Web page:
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Looking for a reliable CMYK uncoated colour guide book. Pantone is a little expensive (especially for design graduates), in my opinion. Is there an alternative with ICC profile and stock details specified?

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I thought the same thing when I first started. Pantone really controls the market on their colors. Personally, I got my full set used from eBay for $30. They do recommend getting a new set annually, claiming the printed colors can fade on the samples, but unless you're a pro print shop, going with a used set every couple of years should suffice.

  • Hi Paul. Yeah, Pantone really do control the market. I'm looking at some sets but I find their annual updates a little confusing... The colour labeling hasn't changed surely over the years? How old a book can I get? I see there are older ones for about 80 euro, but I feel like I'm missing out! – johnp Oct 10 '15 at 20:23
  • The age of the set doesn't matter as much as the condition. Mine were 9 years old when I got them, but they're still in brand new condition in the original zippered case. But if you're patient shopping for used, bigger companies and firms often sell their previous year's set when they get a new one. Also check with local print shops to see if you can aquire a set when they update, and print shops usually update often. – paulmz Oct 10 '15 at 20:32
  • Thanks, I'll have a look for more used sets then. I know a local printer that may help. – johnp Oct 10 '15 at 20:35
  • @paulmz The age matters for perfect color control because the stock on which it was printed on becomes yellowish with time and the ink can also slightly change colors depending how you store your chart! That's why you will get some cheap Pantones books online; somepeople need to update theirs every 2-3 years for this reason and for accuracy. But for everyday graphic design and get an idea of the Pantones, an old color chart is alright. Tip: It's a good idea to not expose your chart too much to the sunlight or leave it opened; use the package to store it or put it in a box when you don't use it – go-junta Oct 10 '15 at 21:15
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    @go-meek Yes, I agree completely, especially about the "everyday graphic design". There's no need for a new Pantone set annually if you take care of it. Honestly, my set is always in it's case and trust its accuracy well enough. But each designer should definitely decide this for themselves. – paulmz Oct 10 '15 at 21:21
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Here you are mixing 2 diferent points:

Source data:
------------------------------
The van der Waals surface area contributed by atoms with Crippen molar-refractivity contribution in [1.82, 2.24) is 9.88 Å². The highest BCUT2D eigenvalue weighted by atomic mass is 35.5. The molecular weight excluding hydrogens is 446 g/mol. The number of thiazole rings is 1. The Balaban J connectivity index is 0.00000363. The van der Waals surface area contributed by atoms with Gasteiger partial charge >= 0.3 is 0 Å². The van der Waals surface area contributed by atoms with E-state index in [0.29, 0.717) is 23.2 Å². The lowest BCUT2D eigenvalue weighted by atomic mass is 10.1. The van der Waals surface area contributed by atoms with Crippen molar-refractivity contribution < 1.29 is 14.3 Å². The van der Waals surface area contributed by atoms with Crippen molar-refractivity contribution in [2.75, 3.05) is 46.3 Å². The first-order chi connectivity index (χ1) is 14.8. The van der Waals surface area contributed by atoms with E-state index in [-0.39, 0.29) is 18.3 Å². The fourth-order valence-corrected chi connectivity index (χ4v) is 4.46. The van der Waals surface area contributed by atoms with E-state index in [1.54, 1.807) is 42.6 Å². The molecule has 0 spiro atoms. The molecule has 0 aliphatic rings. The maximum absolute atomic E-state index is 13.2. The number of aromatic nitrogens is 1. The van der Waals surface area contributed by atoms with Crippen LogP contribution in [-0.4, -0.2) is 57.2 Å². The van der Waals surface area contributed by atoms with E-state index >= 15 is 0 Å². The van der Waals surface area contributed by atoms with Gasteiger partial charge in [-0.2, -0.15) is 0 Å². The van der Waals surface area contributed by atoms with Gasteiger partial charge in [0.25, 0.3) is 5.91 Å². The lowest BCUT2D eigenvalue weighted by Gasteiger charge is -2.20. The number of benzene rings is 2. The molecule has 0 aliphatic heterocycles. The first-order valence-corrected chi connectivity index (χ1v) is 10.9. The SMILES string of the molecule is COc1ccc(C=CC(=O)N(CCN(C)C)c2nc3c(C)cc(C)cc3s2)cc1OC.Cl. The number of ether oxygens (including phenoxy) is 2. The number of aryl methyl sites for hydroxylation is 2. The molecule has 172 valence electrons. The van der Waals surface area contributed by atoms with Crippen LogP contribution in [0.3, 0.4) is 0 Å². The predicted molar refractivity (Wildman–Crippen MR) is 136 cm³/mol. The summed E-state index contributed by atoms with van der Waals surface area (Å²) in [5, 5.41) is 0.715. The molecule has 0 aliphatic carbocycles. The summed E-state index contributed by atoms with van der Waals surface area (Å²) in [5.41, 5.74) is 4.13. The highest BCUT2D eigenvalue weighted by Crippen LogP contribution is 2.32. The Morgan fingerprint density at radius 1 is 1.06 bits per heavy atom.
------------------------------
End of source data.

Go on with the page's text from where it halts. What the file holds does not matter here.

CMYK uncoated colour guide book vs. Pantone

Is a CMYK color reference search for a cmyk color atlas, cmyk color index book https://www.google.com.mx/search?q=cmyk+color+atlas+color+index

But remember a cmyk prind depends on the standard you are using, are you using european inks? Japaneese ones?

A Pantone guide is expensive becouse each color patch is printed separatedly, so you have a guide that has 2,000 diferent paches.

  • If your main goal is to see how a cmyk value looks when printed you can buy a color atlas.

  • If you need how a defined Pantone color looks, go for a guide.

  • If you need to see how a Pantone color looks when printed in a cmyk process, use the Bridge guide.

For a specific printer

Lets say a home printer, a digital printer on a shop there is near your home you can make your own set of patches, and send them to print. This will be the most acurate color reference there is for that particular printer.

  • Hey Rafael, thanks for your answer. Just to clarify, if each printer uses a different standard, as you say, do you know what Pantone base their CMYK conversions on? I know Pantone have their own indexing system. I'm based in Europe, by the way. – johnp Oct 10 '15 at 21:06
  • Printer, as printer workshop: In an ideal life, they need to standarize their workflow and provide you with a color profile. In a good world, they work with a predefined standard, like a Swop2 and Gracol in US, Fogra, Eurocoated, in Europe. If you select a diferent profile, each Pantone swach in Ilustrator for example will be converted to diferent CMYK values. Here is an answer to a similar topic: graphicdesign.stackexchange.com/questions/61003/… – Rafael Oct 10 '15 at 21:42
  • I was aware of ICC profiles worked but it all makes much more sense to me now, thanks! – johnp Oct 10 '15 at 22:34
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Not Pantone, nor Uncoated, but here is an inexpensive alternative for UV Coated/Non-UV coated on standard 16pt card stock that provides CMYK printed examples of the default Adobe Illustrator Print Color Swatches for $25

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Amazon: Shades Color Swatches Coated & Uncoated CMYK Process System Guide

Ebay: Shades Color Swatches Coated & Uncoated CMYK Process System Guide

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